In 2009, Washburn was named dean of the University of New Mexico School of Law. He served as dean for more than three years. During this time, the School of Law celebrated the 60th anniversary of its first graduating class with a large celebration attended by more than 800 people and the release of a book entitled "60 for 60: Shaping Law in New Mexico Since 1950" which documented the law school community's influence in New Mexico.[13] The 60 for 60 event was reflective of Dean Washburn's efforts to connect the law school with the broader community. Washburn's tenure was also marked by the successful recruitment of several high value faculty members to the law school, in part, by raising all faculty salaries during a time of shrinking fiscal resources. These recruits included George Bach, Yael Cannon, Max Minzner, Aliza Organick, Dawinder "Dave" Sidhu, Kevin Tu and Alex Ritchie. Dean Washburn hired Ritchie to establish the law school's oil & gas program, to provide more opportunity for communities and students from the oil-rich San Juan and Permian Basins to engage better with the school. During Washburn's tenure, U.S. Supreme Court Justices Elena Kagan[14] and Sonya Sotomayor[15] visited the School of Law, and Ninth Circuit Judge Mary Murguia gave the inaugural Dennis Chavez Memorial Lecture.[16] The Chavez Lecture was established, during Washburn's deanship, through a gift from the Senator's family.[17] Washburn also helped to bring numerous other significant gifts to the law school to support students and faculty, substantially increasing giving. These included the Daniels Diploma, the Salazar Prize[18] and the Bailey Scholarship in Law.[19] Dean Washburn also helped strengthen the relationship with the New Mexico courts, especially the Court of Appeals, which located to a new building next door to the School of Law during Washburn's deanship. The New Mexico Court of Appeals is the only appellate court in the United States that is located full-time on a law school campus.[20] Washburn also oversaw substantial renovations at the School of Law, including courtrooms, classrooms, the clinic, and the Law Library.[21]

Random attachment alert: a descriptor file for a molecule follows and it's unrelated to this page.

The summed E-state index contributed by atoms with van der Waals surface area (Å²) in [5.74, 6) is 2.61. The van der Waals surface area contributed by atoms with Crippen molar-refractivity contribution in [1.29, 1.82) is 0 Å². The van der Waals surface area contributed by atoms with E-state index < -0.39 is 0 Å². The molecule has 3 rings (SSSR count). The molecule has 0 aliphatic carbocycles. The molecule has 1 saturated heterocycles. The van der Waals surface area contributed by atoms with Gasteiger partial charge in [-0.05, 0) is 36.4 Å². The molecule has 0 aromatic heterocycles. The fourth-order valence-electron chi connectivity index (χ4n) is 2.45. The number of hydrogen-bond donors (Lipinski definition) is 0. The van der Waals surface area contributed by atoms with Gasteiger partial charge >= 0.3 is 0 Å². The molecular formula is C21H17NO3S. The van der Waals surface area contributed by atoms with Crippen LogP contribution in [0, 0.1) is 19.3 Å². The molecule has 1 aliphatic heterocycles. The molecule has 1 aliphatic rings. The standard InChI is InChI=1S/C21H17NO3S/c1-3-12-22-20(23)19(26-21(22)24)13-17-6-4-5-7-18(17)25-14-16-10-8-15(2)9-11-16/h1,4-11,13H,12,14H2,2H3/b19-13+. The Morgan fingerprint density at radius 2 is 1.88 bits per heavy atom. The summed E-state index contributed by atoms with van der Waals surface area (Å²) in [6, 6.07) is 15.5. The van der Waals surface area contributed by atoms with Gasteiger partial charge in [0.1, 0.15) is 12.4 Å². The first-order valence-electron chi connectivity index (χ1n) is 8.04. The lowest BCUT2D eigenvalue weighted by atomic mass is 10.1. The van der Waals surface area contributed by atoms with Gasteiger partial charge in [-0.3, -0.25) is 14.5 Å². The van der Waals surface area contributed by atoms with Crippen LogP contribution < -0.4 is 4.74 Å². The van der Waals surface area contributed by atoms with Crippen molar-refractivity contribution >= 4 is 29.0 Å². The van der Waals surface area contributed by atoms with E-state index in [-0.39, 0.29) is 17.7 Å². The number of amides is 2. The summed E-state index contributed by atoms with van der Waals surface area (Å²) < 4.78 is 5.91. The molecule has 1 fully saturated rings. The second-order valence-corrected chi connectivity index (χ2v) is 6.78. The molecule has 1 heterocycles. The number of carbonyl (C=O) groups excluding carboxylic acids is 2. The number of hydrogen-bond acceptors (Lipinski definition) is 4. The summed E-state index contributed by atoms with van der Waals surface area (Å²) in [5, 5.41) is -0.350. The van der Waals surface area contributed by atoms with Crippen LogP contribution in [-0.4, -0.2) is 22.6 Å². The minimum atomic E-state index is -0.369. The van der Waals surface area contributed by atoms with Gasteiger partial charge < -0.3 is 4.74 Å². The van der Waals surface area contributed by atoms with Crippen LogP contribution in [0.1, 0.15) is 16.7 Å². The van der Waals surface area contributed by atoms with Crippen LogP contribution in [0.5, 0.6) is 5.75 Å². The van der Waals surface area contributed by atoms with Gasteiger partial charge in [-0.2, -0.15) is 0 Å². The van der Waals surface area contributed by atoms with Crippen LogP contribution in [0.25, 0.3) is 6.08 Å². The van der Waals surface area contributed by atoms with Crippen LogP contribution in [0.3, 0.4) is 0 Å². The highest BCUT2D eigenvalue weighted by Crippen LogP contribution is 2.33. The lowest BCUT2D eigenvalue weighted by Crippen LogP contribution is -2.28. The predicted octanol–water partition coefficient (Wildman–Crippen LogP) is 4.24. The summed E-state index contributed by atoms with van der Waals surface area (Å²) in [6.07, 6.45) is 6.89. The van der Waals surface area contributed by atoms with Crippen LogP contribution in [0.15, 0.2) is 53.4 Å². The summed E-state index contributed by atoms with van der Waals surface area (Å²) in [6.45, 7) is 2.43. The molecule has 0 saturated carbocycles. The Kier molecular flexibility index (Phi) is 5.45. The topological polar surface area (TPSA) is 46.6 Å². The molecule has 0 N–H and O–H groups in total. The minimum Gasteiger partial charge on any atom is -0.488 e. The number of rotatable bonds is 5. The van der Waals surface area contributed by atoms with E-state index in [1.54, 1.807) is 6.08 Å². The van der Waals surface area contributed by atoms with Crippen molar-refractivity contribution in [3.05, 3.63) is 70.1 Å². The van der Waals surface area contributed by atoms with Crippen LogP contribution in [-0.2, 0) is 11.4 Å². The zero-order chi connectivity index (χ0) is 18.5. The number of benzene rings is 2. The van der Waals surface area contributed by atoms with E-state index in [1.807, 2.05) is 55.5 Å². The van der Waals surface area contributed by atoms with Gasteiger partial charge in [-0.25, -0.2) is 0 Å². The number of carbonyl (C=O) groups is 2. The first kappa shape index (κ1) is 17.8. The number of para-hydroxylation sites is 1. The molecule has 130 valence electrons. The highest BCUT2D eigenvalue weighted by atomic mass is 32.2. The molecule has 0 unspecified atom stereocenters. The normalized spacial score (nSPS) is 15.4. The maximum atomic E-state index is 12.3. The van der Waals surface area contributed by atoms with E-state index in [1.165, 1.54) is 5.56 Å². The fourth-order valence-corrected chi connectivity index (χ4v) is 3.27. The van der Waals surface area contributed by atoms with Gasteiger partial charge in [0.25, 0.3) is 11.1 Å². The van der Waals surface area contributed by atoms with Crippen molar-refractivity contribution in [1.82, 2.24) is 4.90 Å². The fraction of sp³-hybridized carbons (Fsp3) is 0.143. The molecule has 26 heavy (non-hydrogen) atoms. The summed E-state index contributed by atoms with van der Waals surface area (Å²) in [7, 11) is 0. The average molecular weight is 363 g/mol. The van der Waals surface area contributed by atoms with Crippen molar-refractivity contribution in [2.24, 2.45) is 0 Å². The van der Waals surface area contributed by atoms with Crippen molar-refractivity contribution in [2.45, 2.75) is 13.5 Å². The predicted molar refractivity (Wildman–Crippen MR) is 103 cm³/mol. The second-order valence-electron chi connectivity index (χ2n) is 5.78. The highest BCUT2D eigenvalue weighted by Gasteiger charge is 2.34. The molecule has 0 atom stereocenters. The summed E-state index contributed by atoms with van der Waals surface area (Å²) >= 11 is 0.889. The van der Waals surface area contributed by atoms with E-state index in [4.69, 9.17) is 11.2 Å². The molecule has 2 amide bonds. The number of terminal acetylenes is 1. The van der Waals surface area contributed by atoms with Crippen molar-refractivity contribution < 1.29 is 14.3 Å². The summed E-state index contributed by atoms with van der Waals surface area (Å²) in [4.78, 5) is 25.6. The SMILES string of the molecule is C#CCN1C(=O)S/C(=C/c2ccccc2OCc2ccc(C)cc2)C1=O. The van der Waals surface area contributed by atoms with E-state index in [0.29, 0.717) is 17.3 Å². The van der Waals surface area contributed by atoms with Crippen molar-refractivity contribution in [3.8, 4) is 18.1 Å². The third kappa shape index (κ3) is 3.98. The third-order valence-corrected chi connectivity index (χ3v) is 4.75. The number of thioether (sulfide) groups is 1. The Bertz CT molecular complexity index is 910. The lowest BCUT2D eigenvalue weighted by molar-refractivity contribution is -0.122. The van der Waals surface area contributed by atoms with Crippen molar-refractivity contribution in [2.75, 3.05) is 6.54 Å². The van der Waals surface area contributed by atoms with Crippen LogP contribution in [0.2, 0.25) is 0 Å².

Obama Administration[edit]